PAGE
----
Separate is not equal

May 5, 2008

There has been a long history of separatism within the feminist movement, as well as within the GLBTQ[1] community. This separatism may take many forms, it may be an attempt to create an alternative to mainstream society, or it may refer to exclusionary practices within either the GLBTQ community or the feminist movement.

In addition to lesbian & gay separatism, there are manifestations of separatist feminism such as lesbian separatism and radical lesbianism, there’s bisexual exclusion and transgender exclusion, and probably a whole host of others that I’ve unintentionally overlooked. Of course, there’s political separatism – and let’s not forget racial separatism and class separatism too.

There seems to be a widespread human desire to categorise others, irrespective of how they categorise themselves – or even if they want to be categorised. We must have an opinion on everything. Many of us seem to do it, and it’s as if by putting someone into a nice little box with a neatly-typed label, we exempt ourselves from any further thought on the subject. Out of sight, out of mind. Until, of course, the occupant of one of those boxes suddenly finds a different box, or boxes – and then we feel obliged to re-think our position in a hurry, often forgetting even the simplest logic in the process.

The recent firestorm that Thomas Beatie was subjected to (see also Jess’ pieces on the media coverage and reactions here and here) is a result of this panicky thinking. It has been said that trans* people should ‘transgress’ the narrow definitions of the gender binary and reinvent themselves as something other than male or female. Leaving aside for a moment the different ways of looking at ‘gender’ (personal or political, yes another binary): Beatie did just this – “the pregnant man” – and has been roundly criticised from many sides, including by people who one might have thought would have supported him in this deconstruction of gender.

But binarism isn’t just restricted to gender. Male-female > you-me > us-them… It’s not a long way. And with each step, our snap value judgements become compounded and entrenched. Stereotypes appear out of nowhere and become reality with only the slightest twist of logic. “I told that trans woman he would never be a real woman like me and he got really cross. Typical – once a man, always a man – they’re all the bloody same!”. And suddenly a personal difference is projected on to a whole group of people who may only have the slightest, almost tenuous connection. But the way things are framed puts people on the defensive: “I’m a ‘she’, not a ‘he’ – and I’m just as much of a woman as you!”. And then words spoken in self-defence are construed as an attack by the framers: “Oh there you go, being aggressive and loud, invading my space – just like a man”. And so on…

I don’t understand why we can’t celebrate our differences and still work together on our common causes. Cooperation – not competition, as the saying goes. Don’t get me wrong, differences of opinion are part of life and essential to constructive dialogue – but the hostility, even vitriol, is surely counter-productive. How can we ever hope to achieve any kind of equality if we insist on drawing lines between us, attacking each other, when we could be combining our energies into dismantling the structures that really harm us? Is that really so much to ask? Me, I’m with Elvis on this one: what’s so funny about peace, love and understanding?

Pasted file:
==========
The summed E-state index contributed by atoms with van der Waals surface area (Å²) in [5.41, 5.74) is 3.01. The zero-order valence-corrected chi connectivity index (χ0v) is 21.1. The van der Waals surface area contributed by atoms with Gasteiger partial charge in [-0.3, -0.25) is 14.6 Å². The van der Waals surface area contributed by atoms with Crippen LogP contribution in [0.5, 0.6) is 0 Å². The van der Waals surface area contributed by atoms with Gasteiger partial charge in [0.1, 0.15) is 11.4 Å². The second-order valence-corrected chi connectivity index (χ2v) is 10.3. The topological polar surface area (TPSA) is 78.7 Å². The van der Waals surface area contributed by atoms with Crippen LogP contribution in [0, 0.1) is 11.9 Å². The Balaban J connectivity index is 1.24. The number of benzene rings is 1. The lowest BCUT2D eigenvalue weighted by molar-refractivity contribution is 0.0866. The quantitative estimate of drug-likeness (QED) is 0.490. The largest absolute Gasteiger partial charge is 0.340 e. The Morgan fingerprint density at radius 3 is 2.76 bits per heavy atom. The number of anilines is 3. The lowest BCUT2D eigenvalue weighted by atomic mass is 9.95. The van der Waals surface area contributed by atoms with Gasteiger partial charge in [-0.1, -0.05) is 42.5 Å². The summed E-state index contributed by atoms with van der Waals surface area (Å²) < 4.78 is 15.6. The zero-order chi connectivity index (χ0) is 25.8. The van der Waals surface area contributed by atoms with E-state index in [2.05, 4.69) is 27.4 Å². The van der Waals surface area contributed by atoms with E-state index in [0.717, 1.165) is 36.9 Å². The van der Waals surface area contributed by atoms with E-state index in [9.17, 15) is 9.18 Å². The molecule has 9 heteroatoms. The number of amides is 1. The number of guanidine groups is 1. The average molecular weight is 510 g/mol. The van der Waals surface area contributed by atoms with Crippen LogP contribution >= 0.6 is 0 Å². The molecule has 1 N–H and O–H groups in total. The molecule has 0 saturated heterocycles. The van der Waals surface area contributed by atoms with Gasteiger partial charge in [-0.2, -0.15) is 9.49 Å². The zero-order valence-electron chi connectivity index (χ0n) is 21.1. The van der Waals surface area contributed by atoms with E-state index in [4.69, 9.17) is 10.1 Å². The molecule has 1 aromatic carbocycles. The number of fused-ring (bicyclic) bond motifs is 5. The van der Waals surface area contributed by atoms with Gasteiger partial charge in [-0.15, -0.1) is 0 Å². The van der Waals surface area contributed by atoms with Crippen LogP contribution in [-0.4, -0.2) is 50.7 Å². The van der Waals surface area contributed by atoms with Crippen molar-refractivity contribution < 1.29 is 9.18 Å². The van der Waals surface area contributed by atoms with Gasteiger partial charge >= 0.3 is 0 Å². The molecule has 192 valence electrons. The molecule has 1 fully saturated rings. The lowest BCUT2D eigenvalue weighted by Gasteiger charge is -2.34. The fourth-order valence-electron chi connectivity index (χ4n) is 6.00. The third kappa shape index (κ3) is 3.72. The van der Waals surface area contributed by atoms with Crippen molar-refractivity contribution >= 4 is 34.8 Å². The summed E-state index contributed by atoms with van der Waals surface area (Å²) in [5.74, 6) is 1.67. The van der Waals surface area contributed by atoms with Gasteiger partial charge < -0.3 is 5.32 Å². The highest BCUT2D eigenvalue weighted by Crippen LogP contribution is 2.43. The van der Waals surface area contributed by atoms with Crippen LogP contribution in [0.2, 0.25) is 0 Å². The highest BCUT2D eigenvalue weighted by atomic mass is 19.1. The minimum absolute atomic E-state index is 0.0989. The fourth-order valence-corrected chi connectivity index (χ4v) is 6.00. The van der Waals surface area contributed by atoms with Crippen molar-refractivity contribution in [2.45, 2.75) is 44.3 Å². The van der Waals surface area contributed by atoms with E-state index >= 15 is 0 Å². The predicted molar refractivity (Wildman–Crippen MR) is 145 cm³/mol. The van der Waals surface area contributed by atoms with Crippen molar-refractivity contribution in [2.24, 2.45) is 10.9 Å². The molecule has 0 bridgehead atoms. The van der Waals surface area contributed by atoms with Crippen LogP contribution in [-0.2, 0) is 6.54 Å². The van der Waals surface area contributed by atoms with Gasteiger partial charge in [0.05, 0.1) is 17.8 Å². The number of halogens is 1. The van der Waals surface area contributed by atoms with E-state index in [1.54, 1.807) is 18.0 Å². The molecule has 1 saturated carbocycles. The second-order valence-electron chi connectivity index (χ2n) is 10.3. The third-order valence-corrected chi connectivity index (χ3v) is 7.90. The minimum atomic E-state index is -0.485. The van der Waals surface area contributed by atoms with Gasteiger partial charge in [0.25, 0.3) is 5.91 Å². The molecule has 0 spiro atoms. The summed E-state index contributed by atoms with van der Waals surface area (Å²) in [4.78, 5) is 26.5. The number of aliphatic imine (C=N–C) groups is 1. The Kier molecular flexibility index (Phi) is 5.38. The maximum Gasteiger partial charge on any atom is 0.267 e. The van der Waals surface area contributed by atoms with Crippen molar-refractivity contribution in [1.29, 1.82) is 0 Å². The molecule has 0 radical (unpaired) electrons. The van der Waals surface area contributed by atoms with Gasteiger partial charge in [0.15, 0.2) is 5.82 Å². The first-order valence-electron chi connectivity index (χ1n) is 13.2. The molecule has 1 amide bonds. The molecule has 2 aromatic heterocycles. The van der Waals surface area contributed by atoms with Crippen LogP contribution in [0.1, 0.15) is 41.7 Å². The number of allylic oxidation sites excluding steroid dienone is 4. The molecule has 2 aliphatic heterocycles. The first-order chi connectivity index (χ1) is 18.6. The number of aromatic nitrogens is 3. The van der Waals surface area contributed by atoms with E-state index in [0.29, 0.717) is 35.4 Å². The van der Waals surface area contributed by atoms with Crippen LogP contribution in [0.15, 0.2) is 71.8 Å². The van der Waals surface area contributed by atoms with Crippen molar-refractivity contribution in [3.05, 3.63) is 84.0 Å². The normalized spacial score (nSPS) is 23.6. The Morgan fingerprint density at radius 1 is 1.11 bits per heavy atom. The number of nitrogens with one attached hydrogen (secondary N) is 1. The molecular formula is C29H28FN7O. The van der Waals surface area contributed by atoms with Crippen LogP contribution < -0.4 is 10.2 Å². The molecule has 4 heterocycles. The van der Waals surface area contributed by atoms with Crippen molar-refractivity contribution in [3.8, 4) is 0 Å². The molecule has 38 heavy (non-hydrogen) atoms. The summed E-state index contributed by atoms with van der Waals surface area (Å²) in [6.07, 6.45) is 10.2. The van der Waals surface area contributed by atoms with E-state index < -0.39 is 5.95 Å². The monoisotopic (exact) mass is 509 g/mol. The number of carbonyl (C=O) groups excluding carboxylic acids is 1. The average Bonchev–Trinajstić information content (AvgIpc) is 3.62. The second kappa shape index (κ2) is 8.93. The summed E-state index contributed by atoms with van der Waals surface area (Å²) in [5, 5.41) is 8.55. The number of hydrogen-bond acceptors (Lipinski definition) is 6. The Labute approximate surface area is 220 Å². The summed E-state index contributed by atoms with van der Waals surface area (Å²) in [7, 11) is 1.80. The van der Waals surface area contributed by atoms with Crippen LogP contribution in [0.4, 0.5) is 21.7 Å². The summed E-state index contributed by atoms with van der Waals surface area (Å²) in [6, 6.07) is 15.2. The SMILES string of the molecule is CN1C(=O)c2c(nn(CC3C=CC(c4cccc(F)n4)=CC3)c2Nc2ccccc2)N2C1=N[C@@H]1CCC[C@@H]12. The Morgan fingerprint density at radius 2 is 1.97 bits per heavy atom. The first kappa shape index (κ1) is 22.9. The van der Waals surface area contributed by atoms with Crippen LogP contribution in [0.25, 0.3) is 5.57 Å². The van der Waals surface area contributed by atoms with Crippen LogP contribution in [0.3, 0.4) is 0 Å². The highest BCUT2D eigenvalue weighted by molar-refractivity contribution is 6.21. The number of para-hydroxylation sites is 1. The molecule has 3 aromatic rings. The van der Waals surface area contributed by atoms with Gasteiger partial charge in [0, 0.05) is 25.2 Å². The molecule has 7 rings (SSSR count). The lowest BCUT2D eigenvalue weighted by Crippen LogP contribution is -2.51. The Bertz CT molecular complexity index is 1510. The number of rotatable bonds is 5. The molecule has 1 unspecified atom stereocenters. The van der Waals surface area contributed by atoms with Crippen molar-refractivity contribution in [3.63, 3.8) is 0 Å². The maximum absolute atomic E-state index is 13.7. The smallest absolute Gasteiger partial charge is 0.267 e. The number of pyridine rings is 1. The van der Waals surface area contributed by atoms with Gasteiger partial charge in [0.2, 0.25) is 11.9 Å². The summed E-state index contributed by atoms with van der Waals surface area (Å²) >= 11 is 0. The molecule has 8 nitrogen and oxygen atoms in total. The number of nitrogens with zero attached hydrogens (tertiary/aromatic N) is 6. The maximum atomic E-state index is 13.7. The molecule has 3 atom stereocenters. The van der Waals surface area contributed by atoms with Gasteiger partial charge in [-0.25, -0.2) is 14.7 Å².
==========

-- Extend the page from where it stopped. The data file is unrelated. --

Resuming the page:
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[1] I use the acronym GLBTQ here as a convenient shorthand and nothing more. I’m well aware that there are many who do not identify simply as gay, lesbian, bisexual, transgender or queer; and that the term is subject to much discussion. Some may refer to LGBT, others to GLBTQI – there are many variations. My new personal favourite is FABGLITTER (Fetish, Allies, Bisexual, Gay, Lesbian, Intersexed, Transgender, Transsexual Engendering Revolution) – apparently it was coined by Anything That Moves magazine although, as Wikipedia notes, “this term has not made its way into common usage”.

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Later edit: About an hour after posting this at TFW, I received a comment saying how offensive that person found the term FABGLITTER. *sigh* I think the commenter has completely missed the point of my post, to be honest, and at the time of writing this edit I felt a bit disheartened by that. But still, the customer is always right (and, anyway, I really wasn’t in the mood to get drawn into a row on a subject I wasn’t even discussing), so I deleted the very last sentence from the version on TFW (highlighted in pink here).

Later later edit: Having dug around a bit further, I thought it might be safest just to delete the entire post and comments (which I’ve done). The protesting commenter is a self-identified ‘separatist lesbian’ and her blog has links to at least two ‘radical feminist’ sites, both of which have recently published transphobic pieces. I don’t want a war with these people, they are as set in their beliefs as I am in mine and there is no value in trying to enter a debate with them. Neither do I wish to bring a new round of the flame wars into existence at TFW. The post is still showing online but I hope this is just a caching thing and that the site will eventually replicate and then the post will disappear.

Yes, I am letting my reluctance to get into a fight with radfems drive me to self-censorship.

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Posted at, and deleted from, The F Word on 11 April 2008

©2008 Helen G

2 Responses to “Separate is not equal”

  1. Brandon Says:

    “Separate is not equal”. One of the dangerous myths of our time.

  2. Helen G Says:

    Brandon: Care to elucidate?


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